The key aims of the School as set out in our Strategic Plan.
- Demonstrate continuing commitment to the widest possible access so that any boy who is awarded a place at the School will be able to take up his place regardless of the social, cultural, ethnic, religious or financial background of his family, thereby providing additional charitable public benefit.
- Fortify the academic standing of the School, vigorously reaffirming its scholarly and academic traditions but also looking for appropriate opportunities to develop new strengths.
- Promote successful, enthusiastic and inspirational teaching and learning within the context of a balanced curriculum.
- Continue to improve existing and when required develop new accommodation, systems and facilities; and thereby provide a safe, well-maintained and effectively used environment for pupils and staff.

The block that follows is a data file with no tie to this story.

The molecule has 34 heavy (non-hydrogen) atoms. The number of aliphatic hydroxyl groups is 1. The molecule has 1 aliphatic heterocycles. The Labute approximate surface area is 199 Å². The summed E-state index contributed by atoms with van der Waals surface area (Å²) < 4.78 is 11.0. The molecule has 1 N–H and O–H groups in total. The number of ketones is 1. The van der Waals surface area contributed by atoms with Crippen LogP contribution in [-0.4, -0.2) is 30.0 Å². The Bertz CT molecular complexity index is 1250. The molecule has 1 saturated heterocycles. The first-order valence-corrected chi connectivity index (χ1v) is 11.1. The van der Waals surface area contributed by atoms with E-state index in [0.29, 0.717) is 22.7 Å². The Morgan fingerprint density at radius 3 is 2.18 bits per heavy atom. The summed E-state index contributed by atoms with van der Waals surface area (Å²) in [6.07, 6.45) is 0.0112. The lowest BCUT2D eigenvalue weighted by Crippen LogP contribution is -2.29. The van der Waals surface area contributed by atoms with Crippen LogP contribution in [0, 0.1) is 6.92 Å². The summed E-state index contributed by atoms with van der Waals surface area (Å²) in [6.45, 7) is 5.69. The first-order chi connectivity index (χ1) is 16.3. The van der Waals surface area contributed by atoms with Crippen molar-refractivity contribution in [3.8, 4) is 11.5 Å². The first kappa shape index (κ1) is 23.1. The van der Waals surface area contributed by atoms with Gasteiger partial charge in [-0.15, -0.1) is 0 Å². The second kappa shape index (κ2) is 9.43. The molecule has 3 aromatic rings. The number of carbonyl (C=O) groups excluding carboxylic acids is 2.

- Promote the School and its work vigorously to existing parents, prospective parents, feeder schools, alumni and the local community; build upon the links established; encourage co-operation and partnerships with local schools and others in the wider community, seeking further opportunities to provide public benefit; and enhance the reputation of the School within the region, nationally and internationally.
- Provide appropriate opportunities both for professional development and supportive performance management.
- Provide coherent, clear and supportive management at all levels.
- Provide strong pastoral and related support, with clear moral and spiritual foundations, for all ages.